Show running or not…?
At least one city has been named European Capital of Culture every year since 1985. In the beginning it was mainly the big cities: Athens, Amsterdam, Berlin, Paris, Stockholm, for example. But now it’s the smaller towns that invite visitors to the culture show. The EU Commission presents the cities and the application process on this website.
For twelve months, the European Capitals of Culture shine with a wide range of cultural activities: theatre, music, dance, literature and art. Above all, the cities present the creativity of their inhabitants. Because part of the concept is to develop the program “from the bottom up”: Participatory culture – from the city for Europe. Among other things, the aim is to strengthen the feeling that all EU citizens belong to the common European culture. It’s about the feeling of togetherness, about exchange and encounters – but also about the cultural revival and the boosting of tourism.
Of course, this is not possible without extensive preparation which costs a lot of money. Therefore, the following question arises: What will this mean for the city in the long term? A report by Deutschlandfunk, which is well worth listening to, is devoted to precisely this question. Using selected examples, it illuminates very different aspects of the award procedure, the orientation of the cultural offer and the effect. For example, Liverpool has thrived since 2008 when it was European Capital of Culture. The dreary, aging industrial site has become a lively city that uses its heritage and has transformed itself into a welcoming meeting place.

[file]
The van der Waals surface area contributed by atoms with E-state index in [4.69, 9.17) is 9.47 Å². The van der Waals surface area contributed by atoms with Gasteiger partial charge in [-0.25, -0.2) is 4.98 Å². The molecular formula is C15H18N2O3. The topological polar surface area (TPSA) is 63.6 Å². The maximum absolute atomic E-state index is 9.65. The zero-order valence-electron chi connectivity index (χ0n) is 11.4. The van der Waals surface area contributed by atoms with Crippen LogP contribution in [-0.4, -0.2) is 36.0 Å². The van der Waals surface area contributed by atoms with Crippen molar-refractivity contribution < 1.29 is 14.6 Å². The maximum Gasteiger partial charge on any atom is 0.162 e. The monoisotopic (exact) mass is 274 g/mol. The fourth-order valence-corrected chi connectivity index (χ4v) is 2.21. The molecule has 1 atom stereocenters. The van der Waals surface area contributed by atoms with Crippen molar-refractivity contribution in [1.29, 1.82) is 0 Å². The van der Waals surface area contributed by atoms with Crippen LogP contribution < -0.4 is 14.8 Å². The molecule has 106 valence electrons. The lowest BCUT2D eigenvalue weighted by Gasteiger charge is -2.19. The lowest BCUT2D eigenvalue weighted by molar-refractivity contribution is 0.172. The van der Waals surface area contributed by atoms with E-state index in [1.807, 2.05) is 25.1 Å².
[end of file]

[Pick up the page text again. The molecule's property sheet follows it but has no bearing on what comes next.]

But things don’t always turn out so well. There are also examples that show: The year of culture can be a flash in the pan. Then the spirit of departure disappears again after twelve months and inspiration no longer finds any points of contact. Vacant stores, isolated installations with no connection to the environment and empty tills are left behind. But most of the time, the memory of a good year remains.
Whether the intention is sustainable or just short-lived is decided long beforehand. That is why the candidate cities have four years to prepare for their year of culture. By now, 50 cities have carried the title. This has resulted in a wide range of experiences from which candidates can draw their lessons. It’s exciting to deal with the stories of the European Capitals of Culture! But that’s of course nothing in comparison to a visit to the Capital of Culture. In 2023 we have three opportunities to do this when Elefsina (Greece), Veszprém (Hungary) and Timisoara (Romania) hold the title. Enjoy the cultural experience!